Publisher Description

Of Human Bondage (1915) is a novel by W. Somerset Maugham. It is generally agreed to be his masterpiece and to be strongly autobiographical in nature, although Maugham stated, "This is a novel, not an autobiography, though much in it is autobiographical, more is pure invention." [1] Maugham, who had originally planned to call his novel Beauty from Ashes, finally settled on a title taken from a section of Spinoza's Ethics. [2] The Modern Library ranked Of Human Bondage No. 66 on its list of the 100 best English-language novels of the 20th century.

GENRE
Fiction & Literature
RELEASED
1965
January 1
LANGUAGE
EN
English
LENGTH
1,065
Pages
PUBLISHER
Public Domain
SELLER
Public Domain
SIZE
723
KB

Customer Reviews

MathAndScienceTrained ,

Of Human Bondage

NOTE: I would not represent myself to be trained in literary criticism, or even to be well-read. However, I would like to respond to this novel, from the standpoint simply of being a fairly intelligent reader who has passed the age of 60 years.

There is little argument possible that Maugham’s work here is other than well-written. His use of images, vocabulary, selection of details, use of pre-shadowing, etc. show skill in character development and in telling a coherent story. (This, even if the writing is not notably “tight” it seems to me. The story could be shortened in some areas, and a few entire episodes omitted entirely, without loss to the tale.)

It seems to be a “coming of age” story. By this I mean that it shows the principal character’s (Philip Carey’s) development toward an ultimate understanding and philosophy of life. That development involves a few “universal questions”: What is “beautiful”?; what is “moral”?; and what constitutes happiness in life? But it is a “coming of age” tale in that the author does not seem to put Philip’s answers as his (Maugham’s) recommendations for the reader.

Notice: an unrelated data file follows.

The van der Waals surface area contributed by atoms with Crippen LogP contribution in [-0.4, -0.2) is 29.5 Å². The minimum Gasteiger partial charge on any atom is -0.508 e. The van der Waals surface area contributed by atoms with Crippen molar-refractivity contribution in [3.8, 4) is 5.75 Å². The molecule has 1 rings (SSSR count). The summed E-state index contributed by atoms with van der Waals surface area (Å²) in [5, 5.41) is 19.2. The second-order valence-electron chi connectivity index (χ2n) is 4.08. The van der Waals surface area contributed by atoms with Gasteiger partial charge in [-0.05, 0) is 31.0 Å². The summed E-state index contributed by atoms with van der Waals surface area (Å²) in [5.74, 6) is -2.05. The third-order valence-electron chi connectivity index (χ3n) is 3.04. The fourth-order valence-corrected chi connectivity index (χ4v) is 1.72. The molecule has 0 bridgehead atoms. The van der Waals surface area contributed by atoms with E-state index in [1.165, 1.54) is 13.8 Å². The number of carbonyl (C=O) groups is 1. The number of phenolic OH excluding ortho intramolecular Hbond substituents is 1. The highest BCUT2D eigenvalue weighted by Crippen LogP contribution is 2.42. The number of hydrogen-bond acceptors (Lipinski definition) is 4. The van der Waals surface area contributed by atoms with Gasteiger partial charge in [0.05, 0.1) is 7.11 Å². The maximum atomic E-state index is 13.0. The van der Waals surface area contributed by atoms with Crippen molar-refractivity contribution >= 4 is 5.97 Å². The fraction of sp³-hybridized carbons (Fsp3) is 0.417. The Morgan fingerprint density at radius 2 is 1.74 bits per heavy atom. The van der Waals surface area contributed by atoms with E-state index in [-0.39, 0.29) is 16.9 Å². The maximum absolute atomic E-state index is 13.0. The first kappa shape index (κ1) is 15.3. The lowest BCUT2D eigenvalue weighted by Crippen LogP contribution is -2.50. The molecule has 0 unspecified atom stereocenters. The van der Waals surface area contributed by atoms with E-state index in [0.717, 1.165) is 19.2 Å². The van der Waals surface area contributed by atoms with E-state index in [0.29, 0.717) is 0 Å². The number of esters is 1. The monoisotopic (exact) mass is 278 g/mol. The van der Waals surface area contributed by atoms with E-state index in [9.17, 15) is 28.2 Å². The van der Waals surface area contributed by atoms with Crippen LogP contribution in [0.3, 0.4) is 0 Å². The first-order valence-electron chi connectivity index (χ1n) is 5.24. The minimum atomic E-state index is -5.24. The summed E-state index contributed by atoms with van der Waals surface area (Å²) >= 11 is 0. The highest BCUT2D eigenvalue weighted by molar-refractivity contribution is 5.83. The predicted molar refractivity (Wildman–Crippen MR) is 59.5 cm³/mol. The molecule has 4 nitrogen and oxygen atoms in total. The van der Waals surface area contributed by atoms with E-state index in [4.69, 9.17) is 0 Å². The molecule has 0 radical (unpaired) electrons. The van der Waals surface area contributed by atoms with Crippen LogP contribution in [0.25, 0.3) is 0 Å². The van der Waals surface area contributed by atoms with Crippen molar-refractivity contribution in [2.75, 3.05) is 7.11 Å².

Personally I did not find the first one-fourth or so if the book very engaging. I did not develop much feeling for Philip during that portion, nor did I find the conflict(s) with which the story had confronting Philip actually very interesting. I continued through and past the approximate one-quarter mark primarily because the work is regarded as being a classic of sorts, and Maugham’s probable masterpiece. However after that point, I did begin to have interest in the story; and I began to regret coming to the end of a chapter because it meant I should consider stopping and laying aside my reading for a while.

I am likely to re-read it at some point in the future, though I do not now feel compulsion to do so anytime soon.

童年95 ,

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